Water Penetration and Holding Capacity for Legumes

Water penetration and holding capacity are dependent on soil structure including aggregate stability which allows for water to enter the soil and for the pores of the soil to retain that water. Legumes rely on soil water and soil structure as soils without these will impact nodulation and nitrogen fixation. The ability of legumes to come in contact with nodulation bacteria, nodulation formation with access to nutrients (especially phosphorus) and water for the resulting productivity will develop a higher quality and quantity yield.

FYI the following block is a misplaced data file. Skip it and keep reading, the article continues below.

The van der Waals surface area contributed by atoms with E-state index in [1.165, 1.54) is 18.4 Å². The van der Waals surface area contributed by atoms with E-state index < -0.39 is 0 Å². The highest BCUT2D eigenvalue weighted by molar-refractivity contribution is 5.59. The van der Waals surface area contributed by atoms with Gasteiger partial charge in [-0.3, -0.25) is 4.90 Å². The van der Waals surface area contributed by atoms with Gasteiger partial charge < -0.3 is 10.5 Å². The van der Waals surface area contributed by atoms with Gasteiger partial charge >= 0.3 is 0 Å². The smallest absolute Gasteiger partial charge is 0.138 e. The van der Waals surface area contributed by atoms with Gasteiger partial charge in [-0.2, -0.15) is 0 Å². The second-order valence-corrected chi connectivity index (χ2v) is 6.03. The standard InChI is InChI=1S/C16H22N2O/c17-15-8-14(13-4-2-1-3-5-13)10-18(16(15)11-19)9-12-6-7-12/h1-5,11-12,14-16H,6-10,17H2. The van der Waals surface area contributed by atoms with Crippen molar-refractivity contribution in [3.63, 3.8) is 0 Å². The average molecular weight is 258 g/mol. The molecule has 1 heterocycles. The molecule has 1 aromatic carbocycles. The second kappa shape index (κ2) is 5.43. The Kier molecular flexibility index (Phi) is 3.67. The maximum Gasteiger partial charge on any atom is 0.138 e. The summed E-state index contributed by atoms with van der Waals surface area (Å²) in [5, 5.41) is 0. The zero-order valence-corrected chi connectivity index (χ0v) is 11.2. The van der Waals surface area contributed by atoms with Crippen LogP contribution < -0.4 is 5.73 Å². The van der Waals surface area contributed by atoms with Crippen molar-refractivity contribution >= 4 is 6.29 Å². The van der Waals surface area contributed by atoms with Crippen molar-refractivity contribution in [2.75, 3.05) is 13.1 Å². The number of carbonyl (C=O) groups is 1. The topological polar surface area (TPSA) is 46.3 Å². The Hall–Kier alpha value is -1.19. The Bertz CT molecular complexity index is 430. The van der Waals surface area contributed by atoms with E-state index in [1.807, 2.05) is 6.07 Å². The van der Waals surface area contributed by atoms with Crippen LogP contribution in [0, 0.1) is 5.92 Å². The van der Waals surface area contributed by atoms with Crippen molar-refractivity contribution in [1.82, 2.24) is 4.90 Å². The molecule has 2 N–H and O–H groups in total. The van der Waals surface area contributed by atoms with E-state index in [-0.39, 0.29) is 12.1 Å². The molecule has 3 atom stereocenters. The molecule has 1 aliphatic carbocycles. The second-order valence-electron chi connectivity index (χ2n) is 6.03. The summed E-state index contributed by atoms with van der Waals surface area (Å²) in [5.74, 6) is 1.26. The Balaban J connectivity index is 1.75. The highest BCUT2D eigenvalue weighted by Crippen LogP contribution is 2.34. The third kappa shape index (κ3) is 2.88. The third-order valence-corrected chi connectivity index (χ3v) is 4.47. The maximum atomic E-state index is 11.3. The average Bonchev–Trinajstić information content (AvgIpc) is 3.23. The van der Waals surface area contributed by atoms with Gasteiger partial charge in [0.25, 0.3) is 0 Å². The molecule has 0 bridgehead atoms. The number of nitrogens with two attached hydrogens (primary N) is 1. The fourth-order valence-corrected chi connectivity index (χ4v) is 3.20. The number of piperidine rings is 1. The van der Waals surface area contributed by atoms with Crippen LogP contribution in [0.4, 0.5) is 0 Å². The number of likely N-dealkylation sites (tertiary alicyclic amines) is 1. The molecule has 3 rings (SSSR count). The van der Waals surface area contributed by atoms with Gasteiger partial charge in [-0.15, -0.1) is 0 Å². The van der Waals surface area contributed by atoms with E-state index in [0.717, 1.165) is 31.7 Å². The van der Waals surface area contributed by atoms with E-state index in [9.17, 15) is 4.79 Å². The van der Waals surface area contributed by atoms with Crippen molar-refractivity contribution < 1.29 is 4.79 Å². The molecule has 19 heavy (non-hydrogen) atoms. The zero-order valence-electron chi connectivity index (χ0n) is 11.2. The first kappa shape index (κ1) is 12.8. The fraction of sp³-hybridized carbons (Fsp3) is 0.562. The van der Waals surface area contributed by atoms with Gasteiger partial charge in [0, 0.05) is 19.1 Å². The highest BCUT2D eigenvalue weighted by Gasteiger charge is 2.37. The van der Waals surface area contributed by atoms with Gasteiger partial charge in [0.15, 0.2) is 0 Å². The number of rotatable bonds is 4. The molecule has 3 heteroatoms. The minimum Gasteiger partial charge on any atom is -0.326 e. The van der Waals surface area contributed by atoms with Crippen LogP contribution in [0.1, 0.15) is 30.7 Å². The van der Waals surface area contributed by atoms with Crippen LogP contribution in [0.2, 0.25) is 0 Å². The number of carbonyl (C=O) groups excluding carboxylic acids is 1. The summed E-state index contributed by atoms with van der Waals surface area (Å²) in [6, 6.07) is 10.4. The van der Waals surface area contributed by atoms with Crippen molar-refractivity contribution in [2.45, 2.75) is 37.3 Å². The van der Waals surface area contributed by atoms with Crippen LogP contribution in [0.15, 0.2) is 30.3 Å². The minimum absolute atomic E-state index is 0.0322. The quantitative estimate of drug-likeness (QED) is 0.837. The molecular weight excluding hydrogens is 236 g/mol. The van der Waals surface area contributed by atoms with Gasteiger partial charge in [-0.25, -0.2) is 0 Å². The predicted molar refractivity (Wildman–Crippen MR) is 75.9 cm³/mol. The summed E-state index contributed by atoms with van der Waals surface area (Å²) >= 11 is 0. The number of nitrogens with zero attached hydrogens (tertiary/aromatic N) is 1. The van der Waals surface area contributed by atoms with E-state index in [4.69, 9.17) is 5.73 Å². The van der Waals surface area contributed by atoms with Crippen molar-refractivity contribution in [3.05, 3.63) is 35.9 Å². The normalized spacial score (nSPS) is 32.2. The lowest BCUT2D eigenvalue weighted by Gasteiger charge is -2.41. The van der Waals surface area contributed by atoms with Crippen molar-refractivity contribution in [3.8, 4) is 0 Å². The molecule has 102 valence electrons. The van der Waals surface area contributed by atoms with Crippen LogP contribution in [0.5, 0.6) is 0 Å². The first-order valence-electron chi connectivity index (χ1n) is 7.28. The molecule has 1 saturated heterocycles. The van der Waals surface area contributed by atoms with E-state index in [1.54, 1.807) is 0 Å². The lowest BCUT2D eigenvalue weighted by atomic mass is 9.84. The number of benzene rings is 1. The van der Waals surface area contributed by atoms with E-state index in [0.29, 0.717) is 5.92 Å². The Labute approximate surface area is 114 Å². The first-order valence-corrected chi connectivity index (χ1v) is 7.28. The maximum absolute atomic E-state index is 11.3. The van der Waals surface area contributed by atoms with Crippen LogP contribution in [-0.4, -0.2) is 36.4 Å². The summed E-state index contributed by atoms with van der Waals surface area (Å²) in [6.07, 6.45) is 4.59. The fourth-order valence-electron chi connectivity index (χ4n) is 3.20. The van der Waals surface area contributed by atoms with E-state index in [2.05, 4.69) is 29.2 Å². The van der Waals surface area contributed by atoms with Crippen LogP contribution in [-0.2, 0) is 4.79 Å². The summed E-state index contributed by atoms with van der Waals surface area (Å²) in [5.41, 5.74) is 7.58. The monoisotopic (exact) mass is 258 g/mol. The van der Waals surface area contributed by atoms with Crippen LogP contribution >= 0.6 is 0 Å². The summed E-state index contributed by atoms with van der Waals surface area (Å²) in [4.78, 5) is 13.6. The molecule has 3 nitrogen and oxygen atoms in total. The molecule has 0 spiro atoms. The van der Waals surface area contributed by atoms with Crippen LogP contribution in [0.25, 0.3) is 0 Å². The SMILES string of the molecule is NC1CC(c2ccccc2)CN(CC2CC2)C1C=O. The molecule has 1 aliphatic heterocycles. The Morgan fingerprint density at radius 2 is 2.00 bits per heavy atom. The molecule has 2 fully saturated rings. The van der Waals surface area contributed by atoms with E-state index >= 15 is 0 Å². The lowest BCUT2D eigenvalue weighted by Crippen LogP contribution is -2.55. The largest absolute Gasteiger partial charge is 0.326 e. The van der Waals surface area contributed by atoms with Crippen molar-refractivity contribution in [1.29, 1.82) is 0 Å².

The four-species consortium of symbiotic, arbuscular mycorrhizal fungi (AMF) in MycoApply® aids the columnal (vertical) formation of the soil structure which allows water to penetrate deeper into the soil profile, as well as promoting pore development that helps retain water until it is absorbed by the plant and/or AMF. In a poorly structured soil, the soil’s platelets lay horizontal instead of vertical which results in the development of hard pans which prevent water and roots to penetrate beyond the hard pan. When a rain event occurs, poorly structured soil will become water-logged with pools of water instead of water penetrating into the root zone as with healthy soils.